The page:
Hillary Clinton on Tuesday became the first woman to be nominated for president by a major political party on an historic night that her campaign is hoping will reintroduce her to voters still deeply skeptical of her candidacy.
During the roll call of states, Clinton garnered the 2,383 delegates needed to secure the Democratic nomination shortly after 6:30 p.m when the South Dakota delegation cast its votes.
In a bid to show party unity, Sen, Bernie Sanders, the runner-up for the nomination, was expected to make a motion to make Clinton the nominee by acclamation.
Speakers appearing later on the second night of the convention were scheduled to be offering testimonials about Clinton’s public service across a range of areas.
The program, billed as “Fights of Her Life,” appeared aimed at rehabilitating the image of a candidate with unusually high unfavorable ratings —— and deep-seated trust issues.
Speakers were set to talk about Clinton’s work for women and families, social justice, health care and global security, among other issues, her campaign said.
Clinton’s husband and former President Bill Clinton was also set to address the delegates.
Shortly before 5:00 p.m., the Democratic Party began its nominating process, with the name of Sen. Bernie Sanders (I-Vt.) put forward by Rep. Tulsi Gabbard (D-Hawaii). She affectionately called Sanders a “somewhat frumpy, and maybe even sometimes grumpy, 74-year-old guy” who created a progressive movement.
Sanders sat in the convention hall next to his wife, with a broad smile on his face, as a pair of seconding speeches followed. He stood up and waved to the crowd afterward amid an extended ovation.
Clinton was nominated by Sen. Barbara Mikulski (D-Md.), the dean of women senators, who said she was putting forward the former secretary of state’s name “on behalf of all the women who have broken down barriers.”
Mikulski was followed by Rep. John Lewis (D-Ga.), the revered civil rights leader; who referenced another “glass ceiling” that was broken with President Obama’s election eight years ago, and Na’ilah Amaru, a Clinton supporter and Iraq veteran who won an online contest to nominate the candidate.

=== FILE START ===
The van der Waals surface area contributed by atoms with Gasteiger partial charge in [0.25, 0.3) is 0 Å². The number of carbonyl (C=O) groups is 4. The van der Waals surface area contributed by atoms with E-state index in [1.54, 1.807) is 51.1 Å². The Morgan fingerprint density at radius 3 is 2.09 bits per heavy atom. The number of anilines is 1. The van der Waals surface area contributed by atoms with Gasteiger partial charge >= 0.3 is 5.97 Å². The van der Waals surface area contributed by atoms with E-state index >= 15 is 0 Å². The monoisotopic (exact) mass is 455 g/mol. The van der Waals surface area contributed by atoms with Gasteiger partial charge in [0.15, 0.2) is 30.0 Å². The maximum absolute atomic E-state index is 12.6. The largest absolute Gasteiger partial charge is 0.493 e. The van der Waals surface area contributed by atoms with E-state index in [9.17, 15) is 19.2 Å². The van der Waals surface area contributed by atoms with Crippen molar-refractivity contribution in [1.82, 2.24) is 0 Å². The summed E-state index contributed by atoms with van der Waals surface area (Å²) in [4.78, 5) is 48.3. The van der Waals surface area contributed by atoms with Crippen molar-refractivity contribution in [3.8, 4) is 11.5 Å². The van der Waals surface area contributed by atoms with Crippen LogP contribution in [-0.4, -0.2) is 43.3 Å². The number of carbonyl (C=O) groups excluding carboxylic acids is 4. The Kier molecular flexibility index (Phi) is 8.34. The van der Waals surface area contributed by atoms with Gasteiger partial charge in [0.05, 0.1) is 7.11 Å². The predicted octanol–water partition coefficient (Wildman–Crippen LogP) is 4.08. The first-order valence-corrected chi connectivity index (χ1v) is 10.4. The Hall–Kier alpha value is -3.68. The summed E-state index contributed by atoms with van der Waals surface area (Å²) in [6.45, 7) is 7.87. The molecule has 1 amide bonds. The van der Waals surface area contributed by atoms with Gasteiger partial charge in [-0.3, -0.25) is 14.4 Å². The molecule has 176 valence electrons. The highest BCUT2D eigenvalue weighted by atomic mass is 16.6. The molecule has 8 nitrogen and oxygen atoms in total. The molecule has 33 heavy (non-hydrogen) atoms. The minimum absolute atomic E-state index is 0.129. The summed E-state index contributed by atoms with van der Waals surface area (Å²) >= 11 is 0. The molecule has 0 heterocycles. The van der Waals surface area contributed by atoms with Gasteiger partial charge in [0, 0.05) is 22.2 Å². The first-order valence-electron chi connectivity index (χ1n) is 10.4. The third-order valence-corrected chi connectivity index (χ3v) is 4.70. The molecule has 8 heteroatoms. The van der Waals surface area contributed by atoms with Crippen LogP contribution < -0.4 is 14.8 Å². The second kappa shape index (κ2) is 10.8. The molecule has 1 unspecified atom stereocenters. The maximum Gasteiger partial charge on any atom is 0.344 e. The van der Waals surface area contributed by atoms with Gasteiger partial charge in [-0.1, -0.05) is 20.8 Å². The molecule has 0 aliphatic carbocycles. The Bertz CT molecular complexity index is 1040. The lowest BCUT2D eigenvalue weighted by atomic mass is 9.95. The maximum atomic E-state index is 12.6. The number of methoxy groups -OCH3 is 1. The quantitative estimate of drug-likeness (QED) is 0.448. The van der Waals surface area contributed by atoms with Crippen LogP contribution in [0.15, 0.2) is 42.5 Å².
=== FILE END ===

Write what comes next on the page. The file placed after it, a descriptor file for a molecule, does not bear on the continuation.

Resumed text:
With the speeches complete, the convention began the long and often colorful process of the state-by-state roll call vote.
When Illinois — Cinton’s birthplace — got its chance, the honor of casting votes was given to her childhood friend Betsy Ebeling.
“On this historic, wonderful day, in honor of Dorothy and Hugh’s daughter and my sweet friend — I know you’re watching,” Ebeling said, her voice heavy with emotion. “This one’s for you Hill.”
She called out Illinois’s 98 votes for Clinton and let out a final “Yes!”
The boos that had echoed in the Wells Fargo Center on Monday night were quieted as the count went on. It wasn’t because Sanders delegates — who had been unruly at times Monday — had suddenly been satisfied.
Several complained that they had been kept away from the microphones for fear that they would make scenes. Rumors of walk-outs in Sanders-heavy delegations ran rampant.
“If people want to make a statement with their feet, it’s one way of casting their vote,” said Sen. Jeff Merkley (D-Ore.), a Sanders supporter during the primaries. “But I hope they stay.”
Clinton’s campaign spent much of Tuesday in talks to give her vanquished opponent, Sanders, a symbolic role in the nomination process in a bid to heal rifts in the party.
Clinton campaign chairman John Podesta said earlier Tuesday that Democrats “need to move on” from infighting over the outcome of the primary, which saw Clinton soundly defeat challenger Sanders in both votes and delegates.
“We’ve got to get over it,” he told “CBS.
The Clinton campaign appreciates Sanders’s endorsement and his decades of work on liberal causes, “but we need to move on and consolidate around Hillary,” Podesta said. “And I think the people watching last night, not just the people in the hall but the people watching, what did they see? They saw that full-throated endorsement by Bernie.”